Fashion Designer, Television Show Host, and PhilanthropistFashion Designer, Television Show Host, and Philanthropist

Rajo Laurel

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His fashion awes fans globally yet it is seen daily by the common man. From the catwalks of New York where supermodels strut in his haute couture creations, to the streets of Manila where the Philippine National Police proudly don uniforms of his design daily, Laurel is everywhere. On television and on magazines, he and his work can be seen. The busy designer reveals where in the world he gets his inspirations.

Besides the esteem you have earned among the world’s fashion elite, and the renown you have garnered among the populace for your designs and your work as a judge in Project Runway Philippines, you have also reaped respect and admiration for your advocacy, Rags2Riches—a project which empowers former garbage scavengers by giving them a livelihood crafting the most stylish of bags using up-cycled, locally sourced materials. What are the design challenges in crafting goods with so many ethical, environmental, and business considerations? How did Rags2Riches’ proponents come together to uplift the less fortunate? Tell us about your most memorable moments with this endeavour that involves the entire spectrum of society, from the very rich to the very poor? How has your involvement with this advocacy influenced the rest of your business and design choices?

The challenge of working with Rags2Riches is inherent in the materials. The rags undergo a constant drive for innovation in order to bring something new, yet ultimately sustainable. Striking a balance between the two is the biggest hurdle for me. But, for the most part, working with my nanays (women of Rags2Riches) have been a truly fulfilling opportunity and I thank God that I am able to give back this way. It’s very close to my heart.

As you may already know, Rags2Riches began as a student project led by its current president, Reese Fernandez-Ruiz. I applaud her for what she has brought forth into the world of sustainable fashion, and of course, for what she has given to these women. I was particularly touched when the nanays sent me a token of their appreciation, a scrapbook detailing our journey together.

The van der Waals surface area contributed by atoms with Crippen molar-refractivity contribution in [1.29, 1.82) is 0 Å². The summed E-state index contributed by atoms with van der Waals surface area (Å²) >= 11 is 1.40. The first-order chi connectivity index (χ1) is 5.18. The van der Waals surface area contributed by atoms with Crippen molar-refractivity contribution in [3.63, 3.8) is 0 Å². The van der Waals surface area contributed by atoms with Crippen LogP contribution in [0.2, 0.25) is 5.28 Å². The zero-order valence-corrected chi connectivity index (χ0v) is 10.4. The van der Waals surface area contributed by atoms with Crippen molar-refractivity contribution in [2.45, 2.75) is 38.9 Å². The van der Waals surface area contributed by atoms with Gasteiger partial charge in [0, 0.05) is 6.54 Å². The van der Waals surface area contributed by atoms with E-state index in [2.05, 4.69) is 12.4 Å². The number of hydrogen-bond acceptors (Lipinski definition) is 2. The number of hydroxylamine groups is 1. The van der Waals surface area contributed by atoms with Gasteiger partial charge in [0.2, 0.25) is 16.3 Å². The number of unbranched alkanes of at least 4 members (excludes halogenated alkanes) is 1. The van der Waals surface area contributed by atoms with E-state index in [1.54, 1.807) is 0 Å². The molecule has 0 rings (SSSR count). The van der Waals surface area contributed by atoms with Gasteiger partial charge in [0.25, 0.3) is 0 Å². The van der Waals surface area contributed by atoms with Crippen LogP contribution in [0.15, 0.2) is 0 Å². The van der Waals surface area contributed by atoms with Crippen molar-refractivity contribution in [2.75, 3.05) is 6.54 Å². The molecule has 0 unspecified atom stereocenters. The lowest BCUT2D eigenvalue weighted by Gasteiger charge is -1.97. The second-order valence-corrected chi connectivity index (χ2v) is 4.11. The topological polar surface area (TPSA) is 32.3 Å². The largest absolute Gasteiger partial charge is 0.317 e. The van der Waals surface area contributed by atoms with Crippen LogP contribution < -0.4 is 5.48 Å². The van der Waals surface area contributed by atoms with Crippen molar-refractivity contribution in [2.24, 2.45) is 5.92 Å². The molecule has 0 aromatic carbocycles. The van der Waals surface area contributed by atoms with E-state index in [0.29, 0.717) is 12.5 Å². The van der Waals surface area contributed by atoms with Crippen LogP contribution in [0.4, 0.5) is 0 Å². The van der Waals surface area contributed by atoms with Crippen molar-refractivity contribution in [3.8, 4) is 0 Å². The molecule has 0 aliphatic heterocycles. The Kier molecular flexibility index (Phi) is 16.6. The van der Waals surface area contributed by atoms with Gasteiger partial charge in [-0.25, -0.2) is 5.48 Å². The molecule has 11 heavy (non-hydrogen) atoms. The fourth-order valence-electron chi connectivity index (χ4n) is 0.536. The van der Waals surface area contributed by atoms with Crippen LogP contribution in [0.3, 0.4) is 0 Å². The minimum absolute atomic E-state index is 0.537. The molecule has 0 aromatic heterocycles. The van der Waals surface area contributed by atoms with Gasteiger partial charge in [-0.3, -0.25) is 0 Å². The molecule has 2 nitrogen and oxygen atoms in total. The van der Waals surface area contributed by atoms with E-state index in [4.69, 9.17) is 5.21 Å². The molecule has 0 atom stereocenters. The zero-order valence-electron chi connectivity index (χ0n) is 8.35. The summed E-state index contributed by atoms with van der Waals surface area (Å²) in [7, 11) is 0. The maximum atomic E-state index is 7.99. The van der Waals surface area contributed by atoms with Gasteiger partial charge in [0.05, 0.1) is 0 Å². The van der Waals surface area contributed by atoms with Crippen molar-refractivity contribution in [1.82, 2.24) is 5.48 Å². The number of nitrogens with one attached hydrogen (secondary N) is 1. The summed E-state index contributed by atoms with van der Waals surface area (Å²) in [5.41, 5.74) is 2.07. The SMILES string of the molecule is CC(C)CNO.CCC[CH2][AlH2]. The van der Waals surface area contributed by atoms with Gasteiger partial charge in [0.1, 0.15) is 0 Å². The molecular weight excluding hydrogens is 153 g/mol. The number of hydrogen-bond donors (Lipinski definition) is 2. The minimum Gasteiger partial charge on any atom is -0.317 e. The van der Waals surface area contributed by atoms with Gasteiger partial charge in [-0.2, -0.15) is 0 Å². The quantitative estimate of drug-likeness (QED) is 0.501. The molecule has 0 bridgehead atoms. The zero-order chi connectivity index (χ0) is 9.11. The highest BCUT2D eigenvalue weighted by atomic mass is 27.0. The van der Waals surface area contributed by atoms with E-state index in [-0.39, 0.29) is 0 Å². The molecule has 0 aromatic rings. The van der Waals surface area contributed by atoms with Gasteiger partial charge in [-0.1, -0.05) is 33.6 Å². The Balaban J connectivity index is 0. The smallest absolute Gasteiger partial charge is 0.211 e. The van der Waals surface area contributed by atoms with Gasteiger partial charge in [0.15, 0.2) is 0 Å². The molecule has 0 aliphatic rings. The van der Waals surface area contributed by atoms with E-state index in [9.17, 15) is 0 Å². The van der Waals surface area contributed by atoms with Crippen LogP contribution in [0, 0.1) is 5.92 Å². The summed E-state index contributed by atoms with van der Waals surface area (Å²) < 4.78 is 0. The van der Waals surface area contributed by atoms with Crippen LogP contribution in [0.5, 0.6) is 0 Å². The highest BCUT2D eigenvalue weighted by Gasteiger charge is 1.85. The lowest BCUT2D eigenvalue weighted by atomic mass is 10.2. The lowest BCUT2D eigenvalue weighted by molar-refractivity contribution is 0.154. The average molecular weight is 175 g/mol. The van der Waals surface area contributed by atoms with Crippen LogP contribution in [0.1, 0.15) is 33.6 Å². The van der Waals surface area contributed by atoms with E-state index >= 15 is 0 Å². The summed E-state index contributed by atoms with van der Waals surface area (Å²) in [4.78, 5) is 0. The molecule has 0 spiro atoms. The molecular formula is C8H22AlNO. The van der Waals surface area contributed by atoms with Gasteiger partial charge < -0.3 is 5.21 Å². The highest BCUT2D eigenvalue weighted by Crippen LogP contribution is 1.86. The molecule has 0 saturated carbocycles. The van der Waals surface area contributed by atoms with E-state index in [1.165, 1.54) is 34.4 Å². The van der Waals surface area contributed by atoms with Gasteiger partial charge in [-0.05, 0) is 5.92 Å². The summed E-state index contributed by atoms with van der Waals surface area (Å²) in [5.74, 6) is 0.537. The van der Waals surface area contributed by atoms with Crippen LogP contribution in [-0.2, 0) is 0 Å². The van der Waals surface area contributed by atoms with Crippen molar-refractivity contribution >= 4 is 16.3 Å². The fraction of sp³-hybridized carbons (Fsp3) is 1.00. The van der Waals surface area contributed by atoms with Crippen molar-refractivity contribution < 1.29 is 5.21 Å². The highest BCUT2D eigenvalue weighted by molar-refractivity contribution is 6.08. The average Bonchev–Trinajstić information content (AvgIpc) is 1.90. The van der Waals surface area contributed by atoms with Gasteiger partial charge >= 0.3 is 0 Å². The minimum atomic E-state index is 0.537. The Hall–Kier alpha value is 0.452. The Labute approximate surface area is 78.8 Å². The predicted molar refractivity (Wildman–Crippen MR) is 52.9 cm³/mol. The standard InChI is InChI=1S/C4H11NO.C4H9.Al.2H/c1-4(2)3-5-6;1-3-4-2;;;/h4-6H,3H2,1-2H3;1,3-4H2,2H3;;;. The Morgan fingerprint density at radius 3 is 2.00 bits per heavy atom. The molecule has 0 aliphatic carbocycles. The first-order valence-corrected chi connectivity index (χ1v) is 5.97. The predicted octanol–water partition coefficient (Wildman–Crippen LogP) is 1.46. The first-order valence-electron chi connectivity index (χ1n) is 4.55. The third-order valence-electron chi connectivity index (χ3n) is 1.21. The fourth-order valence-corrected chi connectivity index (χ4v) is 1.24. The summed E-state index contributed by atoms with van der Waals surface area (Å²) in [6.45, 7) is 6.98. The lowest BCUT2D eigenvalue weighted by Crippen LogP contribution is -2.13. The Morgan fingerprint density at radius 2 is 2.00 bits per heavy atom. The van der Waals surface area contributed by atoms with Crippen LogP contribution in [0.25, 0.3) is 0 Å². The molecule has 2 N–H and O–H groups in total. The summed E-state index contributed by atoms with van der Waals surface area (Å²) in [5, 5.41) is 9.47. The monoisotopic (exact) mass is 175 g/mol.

Ultimately, for someone like me who is blessed with opportunity and resources, I always make it a point to give back. To be able to change the lives of a person (for the better) in any shape or form is our duty as human beings. I treat it as my biggest responsibility. This is how I was brought up and giving back is effusive in and of itself. I am looking forward to continuing my journey with my Rags2Riches family.

You are also a patron of the arts. You have an eye for spotting up-and-coming talent. Who are your favorite artists and why?

For the visual arts, my favorite artists are John Marin, Mari Taniguchi and Eugenia Alcaide. I really respond to artists who have a strong point of view.

You’ve gained recognition in fashion events across the globe: from Bali to Shanghai, from New York to Sydney. How has travel influenced your designs? Where are you taking your designs next? Who has influenced your designs the most and why?

Travel has always been a part of my creative process. It opens up all of my five senses to newness; it’s always been a trigger that sets off my design philosophy. I find inspiration in anything and everything, basically. Inspiration stems from everywhere.

I just finished designing my Transition (Pre-Fall) 2013 collection and we’re working on the release of our Holiday 2013. For this season, I’m taking inspiration from Diana Vreeland. And in her own words, she tells us that the Eye (always) Has to Travel. I’m very much excited to flesh this out.

What are your favorite places and events to travel to and why?

Japan will always hold a special place in my heart as our family has a long-standing history with the country. I draw very much of my own aesthetic from the zen and balance of Japanese culture. But again, for me travel is all about newness. New things to see, new sources of inspiration.

What are the worst and most common fashion crimes travelers and tourists make? What is your advice for travelers on how to stay both fashionable and functional abroad?

Certain fabrics travel better than others—stay away from the obvious no-no’s like organza and taffeta. A neat trick to looking chic on the go is staying with knit fabrics that travel well. Be it a double knit jersey dress or a fabulous stretch cover up, you can’t go wrong.

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